MUMMY ON THE EDGE MARCH APRIL 2007
Angelina Melwani on cheap, yummy food and spy training.
So it’s the Chinese Year of the Pig and I’m sure we all know at least one person who should be flattered. It’s that time of year when Mini-Me is dragged to Oriental City in Colindale to watch dancing dragons spitting cabbages. I’m hoping this time she won’t keep her hands over her ears for the entire performance. I was utterly devastated when I found out that this fantastic shopping mall may be demolished in favour of redevelopment to include a new B&Q; do we really need another? Mine was one of 5,000 letters of protest handed to Mayor Ken last month; I mean, where else can I get a fantastic shoulder massage plus a full meal for under a tenner? Mini-Me and I can frequently be found salivating over the colourful menu boards of the food court where you’ll find an array of dim sum generously portioned for around £2.50 or a full Thai meal for about a fiver. Not to mention huge, steaming bowls of noodle soup, Sushi, Vietnamese, Chinese and other cuisines, all fast, fresh and delicious. If you’ve never been there, you really should. There is always some festival on at the weekend and plenty of shops to mooch around including a great supermarket selling all kinds of wonderful oriental supplies; from dried fish to tamarind juice in a can. I’m not going to mention the Segadrome. Definitely worth a rainy afternoon’s visit or a guilt-free lunch with some mum-friends before it’s time to pick the kids up.
Mini-Me has learnt to read. Not everything (she’s just turned 5, for goodness sake!) but more than I expected. It’s the most delightful, satisfying thing and now there is no stopping her. Cereal boxes, wine bottles, road signs, private e-mail and texts, my tax return; it seems that books about Digger the Dog will no longer quench her thirst for literature and now everything in our house and out is fair game. I’m not complaining, I knew it was coming, and encouraged it as we are all supposed to do right from those days when she would bring home a list of letters of the week to practice from nursery. It’s just that soon, spelling letters out in conversation with other grown ups so that little miss floppy-ears doesn’t understand isn’t going to work. I’m going to have to resort to my appalling Franglais, and then no one will understand me at all!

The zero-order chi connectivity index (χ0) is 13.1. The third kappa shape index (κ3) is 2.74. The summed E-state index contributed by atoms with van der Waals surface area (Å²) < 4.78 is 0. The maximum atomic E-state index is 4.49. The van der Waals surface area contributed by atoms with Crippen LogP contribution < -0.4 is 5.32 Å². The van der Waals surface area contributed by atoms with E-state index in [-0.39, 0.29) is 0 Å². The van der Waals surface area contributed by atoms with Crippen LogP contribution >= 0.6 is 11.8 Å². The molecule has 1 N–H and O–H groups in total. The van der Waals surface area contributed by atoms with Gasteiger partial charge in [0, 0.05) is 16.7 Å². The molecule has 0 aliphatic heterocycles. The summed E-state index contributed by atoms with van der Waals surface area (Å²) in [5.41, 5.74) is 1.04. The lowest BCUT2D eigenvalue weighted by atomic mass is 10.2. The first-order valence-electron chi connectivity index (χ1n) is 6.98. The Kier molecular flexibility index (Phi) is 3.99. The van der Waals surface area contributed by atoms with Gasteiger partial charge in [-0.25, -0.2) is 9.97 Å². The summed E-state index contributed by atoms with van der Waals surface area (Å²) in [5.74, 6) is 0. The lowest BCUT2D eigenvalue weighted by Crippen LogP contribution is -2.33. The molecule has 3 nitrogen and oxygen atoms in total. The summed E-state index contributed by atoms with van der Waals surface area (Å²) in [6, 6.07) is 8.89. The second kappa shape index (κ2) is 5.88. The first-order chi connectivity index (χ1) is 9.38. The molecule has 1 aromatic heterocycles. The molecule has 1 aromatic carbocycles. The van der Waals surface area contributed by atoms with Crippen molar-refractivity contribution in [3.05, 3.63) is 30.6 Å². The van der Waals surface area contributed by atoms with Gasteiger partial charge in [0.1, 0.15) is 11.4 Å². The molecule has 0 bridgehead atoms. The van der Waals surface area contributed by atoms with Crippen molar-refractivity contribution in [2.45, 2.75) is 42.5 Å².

Do check out this website: activityvillage.co.uk. It is a hugely useful parent’s resource packed with printables and links to keep the kids busy at home. Amongst the recipes and origami patterns, I found a really useful poster for Mini-Me to distinguish the sounds of b and d which can be confusing to budding industrial espionage experts.
[This further section was editied due to it's apparant unsuitability for the magazine:
Angelina Melwani on personal devastation (on a small scale).
I removed my glasses and dared to stare into the mirror, contemplating what minimum effort I could expend to make myself look vaguely presentable, when I saw Ugly Betty squinting back at me defiantly. I recoiled in horror and booked myself a long overdue hair appointment. I don’t know about you, but I have the kind of personality that surrenders to authority far too easily. Be it doctors, lawyers, or bus conductors, I just assume that experts know their job better than I do and in their mere presence, a wave of misplaced trust turns me into a jelly-brained idiot.
So, waving a picture of GMTV’s superbly coiffed Fiona Phillips torn out from Hello! Magazine, I surrendered to Malco-Scissorhands completely and utterly, as he snipped, feathered and haphazardly ran his tool down shafts of great bunches of my hair, pausing only to snigger derisively at my request for flicks (“You mean, Farah Fawcett, ha ha. No no no.”). I left the salon sporting a sleek, shiny, helmet-like shoulder length layered bob which I just knew I could never re-create at home. Three days later having washed and dried it myself, I look like an extra from Girl Interrupted and am walking round with a hairband surgically attached to my head. Having heard me say it once too often, five year old Mini-Me is now proudly telling everyone who’ll listen, “My mummy went to the hairdresser and now she looks dreadful”.]